Review – Batman: Urban Legends #19 – The Search

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Batman: Urban Legends #19 variant cover, via DC Comics.

Batman: Urban Legends #19 – Brandon Thomas, Zac Thompson, Joey Esposito, Chris Burnham, Brandon Easton, Writers; Alberto Jimenez Albuquerque, Hayden Sherman, Mikel Janin, Chris Burnham, Will Robson, Artists; John Kalisz, Dave Stewart, Jordie Bellaire, Nathan Fairbairn, Matt Herms, Colorists

Ray – 8.5/10

Ray: With five stories again this month—three new ones and two continuing ones—how does this issue shake out?

Credits. Via DC Comics.

First up is the second chapter of “Signal and the Outsiders,” the continuation of Brandon Thomas’ regular feature. This is a full-length comics, and picks up after the Outsiders gave Duke a break from the battlefield so they could investigate the case of his mother’s disappearance. Now they’ve found where she is—and it leads them down a twisted path involving Francine Langstrom’s shady father, a Joker-ized man-bat, Metamorpho hitching a ride inside a creature like a chestburster, and a massively chaotic battle. But despite that, it’s actually a really well-done story with some great emotional catharsis as it wraps up.

Last team standing. Via DC Comics.

“Tiny Hands in the Dark” by Zac Thompson and Hayden Sherman is a Batman-centric horror story involving a child-size serial killer who is stalking Gotham and killing people—usually parents. The reveal of who is responsible isn’t a big surprise and is another attempt to elevate a fairly weak Batman villain, but what makes this story shine is Sherman’s incredibly creepy art. This is a slasher film in comic form at its core, and the art absolutely packs each page with tension.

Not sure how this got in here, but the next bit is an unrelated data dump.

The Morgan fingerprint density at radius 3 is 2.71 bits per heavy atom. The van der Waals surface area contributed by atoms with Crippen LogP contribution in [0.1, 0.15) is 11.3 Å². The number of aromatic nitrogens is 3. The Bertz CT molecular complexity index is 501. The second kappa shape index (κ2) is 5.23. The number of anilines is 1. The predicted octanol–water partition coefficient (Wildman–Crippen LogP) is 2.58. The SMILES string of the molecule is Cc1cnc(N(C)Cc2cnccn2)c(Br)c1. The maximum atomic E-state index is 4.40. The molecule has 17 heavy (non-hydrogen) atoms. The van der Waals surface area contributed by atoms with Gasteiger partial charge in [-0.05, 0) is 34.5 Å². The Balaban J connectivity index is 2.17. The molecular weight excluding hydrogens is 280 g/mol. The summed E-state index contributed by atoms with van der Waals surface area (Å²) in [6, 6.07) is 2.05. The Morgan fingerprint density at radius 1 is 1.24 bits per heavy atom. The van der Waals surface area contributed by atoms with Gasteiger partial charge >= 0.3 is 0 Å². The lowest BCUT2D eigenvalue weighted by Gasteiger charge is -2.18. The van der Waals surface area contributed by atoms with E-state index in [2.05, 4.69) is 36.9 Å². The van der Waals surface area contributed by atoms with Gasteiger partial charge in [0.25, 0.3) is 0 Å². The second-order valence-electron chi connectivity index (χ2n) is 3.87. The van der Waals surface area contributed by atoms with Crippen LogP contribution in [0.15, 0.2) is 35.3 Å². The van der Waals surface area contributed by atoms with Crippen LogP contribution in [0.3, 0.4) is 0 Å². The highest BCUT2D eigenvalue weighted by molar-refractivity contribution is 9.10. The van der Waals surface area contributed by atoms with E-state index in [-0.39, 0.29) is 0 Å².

“Call It” by Joey Esposito and Mikel Janin is a Two-Face-centric flashback story, only two pages, as Batman thinks back to his many fights with his old friend and to those seconds of uncertainty as they all wait for the coin to drop. Two-Face has always been one of Batman’s more tragic villains, and this story captures this well, even if it is more of a mood piece with brilliant art rather than an actual story.

“The Pennyworth Files” by Chris Burnham feels a lot less grim now that Alfred is back among the living, and we can all enjoy our favorite Butler’s adventures in Cozy mysteries. After saving a stabbing victim’s life with some unconventional battlefield medicine, he delves deeper into a strange cult involving harpoons, whaling, fish men, and other assorted horror. Burnham has always had a great handle on the surreal, and watching Alfred properly attempt to investigate a truly strange Gotham case is incredibly entertaining.

Finally, “Leather Bound” by Brandon Easton and Will Robson gives us a Batman and Killer Croc mystery featuring a series of rare reptiles around Gotham being found slaughtered—maybe in an attempt to bait Killer Croc out of hiding. Batman barely survives the initial confrontation, and now he has to stop Croc from taking his anger out on Gotham civilians. He finds an unlikely ally in the head Herpetologist at the Gotham Zoo, as they investigate the reptile serial killer. This is a fast-paced, brutal story with a truly disturbing villain and a lot of violence. Killer Croc rarely gets to actually be the focus of stories, and this is a clever twist on the character’s world.

Overall, five solid stories and not a weak link in this one, although the two continuing stories are definitely the superior ones.

To find reviews of all the DC issues, visit DC This Week.

GeekDad received this comic for review purposes.

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